• Talk about ways of talking about working. If you don’t have an office, communicate that early, as there are still candidates who are looking for a chance to come to the office.
  • Be clear in your approach to diversity. This is also something that helps attract global talent.
  • Candidates expect feedback as soon as possible. Don’t wait until the end of the application deadline to get back to candidates. If you haven’t contacted the candidate in the first three days, they will look for alternatives.
  • Making it smoother and easier for the candidates to apply. Make sure your forms are mobile-friendly.
  • Employers who put extra effort into candidate experience and give more information have an edge in hiring. Without technology, it’s difficult to achieve it.

How do you train your staff when you’re fully remote?

  • Don’t overcomplicate it.
  • Make yourself available as a manager or colleague. Similar to when someone needs you in the office setting.
  • Proper orientation – well-documented, clear on goals and activities.
  • Make roles clear

Differences in flexible working between sectors

It’s evident that the technology companies are more open to flexible solutions. Tech has always embraced some form of flexibility. Series A to C startups are usually very flexible.
The coolest benefit Molly has seen was the work-from-anywhere scheme in partnership with Airbnb.

Flexa has surveyed thousands of companies on what flexibility is across various industries, enabling you to benchmark against the market.

What can be seen from these surveys is that the sectors lagging behind are finance, recruitment and insurance. But we can also see Fintechs, recruiters and Insurtech companies pushing back against the stereotype.

Flexibility in companies that can’t offer remote working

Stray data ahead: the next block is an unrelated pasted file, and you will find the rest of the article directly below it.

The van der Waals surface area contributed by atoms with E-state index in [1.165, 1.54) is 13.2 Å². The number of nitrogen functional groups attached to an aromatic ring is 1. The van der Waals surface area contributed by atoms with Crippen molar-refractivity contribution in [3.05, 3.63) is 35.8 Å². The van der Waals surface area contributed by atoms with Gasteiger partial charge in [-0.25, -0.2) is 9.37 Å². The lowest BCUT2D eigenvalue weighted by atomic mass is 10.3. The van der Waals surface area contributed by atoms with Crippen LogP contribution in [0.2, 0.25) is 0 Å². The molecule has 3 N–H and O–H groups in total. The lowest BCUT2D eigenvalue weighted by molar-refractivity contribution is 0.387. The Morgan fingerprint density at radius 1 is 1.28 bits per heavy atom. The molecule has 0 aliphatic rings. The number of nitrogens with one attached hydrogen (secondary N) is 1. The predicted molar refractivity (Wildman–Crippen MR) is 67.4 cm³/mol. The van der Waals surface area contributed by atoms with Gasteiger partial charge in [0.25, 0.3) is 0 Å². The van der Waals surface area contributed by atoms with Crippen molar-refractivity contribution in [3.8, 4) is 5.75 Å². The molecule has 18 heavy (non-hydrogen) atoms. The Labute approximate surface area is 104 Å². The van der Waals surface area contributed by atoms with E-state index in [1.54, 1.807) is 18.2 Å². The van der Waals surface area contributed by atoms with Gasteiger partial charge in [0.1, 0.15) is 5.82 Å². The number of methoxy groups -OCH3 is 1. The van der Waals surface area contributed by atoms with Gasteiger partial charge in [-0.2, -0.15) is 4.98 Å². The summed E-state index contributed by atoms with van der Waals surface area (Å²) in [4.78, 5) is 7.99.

Every company can be flexible from the head office view, but it is not possible for some roles.

There is a divide between office-spaced work and hourly-paid jobs. Hourly paid jobs tend to have less security – people take on as many shifts as possible to not lose their income.

Consider the hospitality and retail sectors, for example. It wouldn’t be possible to offer working-from-home or work-from-anywhere schemes here, but you can focus on:

  • Flexible hours
  • Flexible scheduling
  • Additional paid holidays
  • Additional paid sick leave
  • Additional parental leave
  • Individualised approach to different benefits – choose what you would like to use

These are all great aspects to give a shoutout about in your job ads and career page. Don’t miss out on an opportunity to showcase your company culture. 

Common mistakes to avoid in job ads

3 main areas for improvement in job ads:

  1. Ensure that your job description isn’t one-sided and geared towards the company and the requirements. Sell yourself as a company. What’s in it for the candidate
  2. Limit the requirements. Companies tend to say that they have 12 must-haves. You might need 4 of them and 8 nice-to-have. Adjust your job ad accordingly.
  3. Don’t make a job description boring to read. Incorporate company culture and character into it. Make it sound fun and engaging. Have a template to keep consistency in the style and branding.

Read more about creating attractive job ads in Marie’s blog article.

Words to avoid in job ads

Marie did research where she checked more than 200 job ads on job boards. Here are cliches and messages that can be seen on every other job ad and that are better to avoid.

  • Fun & supportive culture
  • Competitive salary
  • Friendly team
  • Growth or learning opportunities

These are all good things, but they do not describe what they mean and don’t differentiate you from the competitors. The hiring process should be fun for both sides. It shouldn’t be a formal process.

Also, avoid calling your employees or candidates rockstars and ninjas unless you are really hiring for those positions. 

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Merilyn Uudmae


Content Marketing Manager